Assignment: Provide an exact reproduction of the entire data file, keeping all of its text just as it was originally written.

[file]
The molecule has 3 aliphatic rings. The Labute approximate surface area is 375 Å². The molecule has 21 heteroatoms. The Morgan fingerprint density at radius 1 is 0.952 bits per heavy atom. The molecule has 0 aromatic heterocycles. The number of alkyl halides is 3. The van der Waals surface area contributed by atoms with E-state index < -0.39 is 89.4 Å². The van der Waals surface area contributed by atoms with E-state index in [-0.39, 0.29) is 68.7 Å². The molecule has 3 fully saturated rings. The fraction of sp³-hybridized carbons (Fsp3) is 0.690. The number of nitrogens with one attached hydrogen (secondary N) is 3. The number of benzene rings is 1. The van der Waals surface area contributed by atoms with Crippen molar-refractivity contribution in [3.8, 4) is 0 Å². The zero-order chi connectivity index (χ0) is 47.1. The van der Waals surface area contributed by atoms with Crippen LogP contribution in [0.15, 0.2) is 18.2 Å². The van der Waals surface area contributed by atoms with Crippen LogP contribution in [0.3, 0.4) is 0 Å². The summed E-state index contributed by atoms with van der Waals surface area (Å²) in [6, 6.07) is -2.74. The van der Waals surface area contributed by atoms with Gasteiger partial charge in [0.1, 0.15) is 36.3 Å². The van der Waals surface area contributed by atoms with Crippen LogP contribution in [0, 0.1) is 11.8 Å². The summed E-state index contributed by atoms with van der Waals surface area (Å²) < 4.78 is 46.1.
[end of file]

The molecule has 3 aliphatic rings. The Labute approximate surface area is 375 Å². The molecule has 21 heteroatoms. The Morgan fingerprint density at radius 1 is 0.952 bits per heavy atom. The molecule has 0 aromatic heterocycles. The number of alkyl halides is 3. The van der Waals surface area contributed by atoms with E-state index < -0.39 is 89.4 Å². The van der Waals surface area contributed by atoms with E-state index in [-0.39, 0.29) is 68.7 Å². The molecule has 3 fully saturated rings. The fraction of sp³-hybridized carbons (Fsp3) is 0.690. The number of nitrogens with one attached hydrogen (secondary N) is 3. The number of benzene rings is 1. The van der Waals surface area contributed by atoms with Crippen molar-refractivity contribution in [3.8, 4) is 0 Å². The zero-order chi connectivity index (χ0) is 47.1. The van der Waals surface area contributed by atoms with Crippen LogP contribution in [0.15, 0.2) is 18.2 Å². The van der Waals surface area contributed by atoms with Crippen LogP contribution in [0.3, 0.4) is 0 Å². The summed E-state index contributed by atoms with van der Waals surface area (Å²) in [6, 6.07) is -2.74. The van der Waals surface area contributed by atoms with Gasteiger partial charge in [0.1, 0.15) is 36.3 Å². The van der Waals surface area contributed by atoms with Crippen LogP contribution in [0, 0.1) is 11.8 Å². The summed E-state index contributed by atoms with van der Waals surface area (Å²) < 4.78 is 46.1.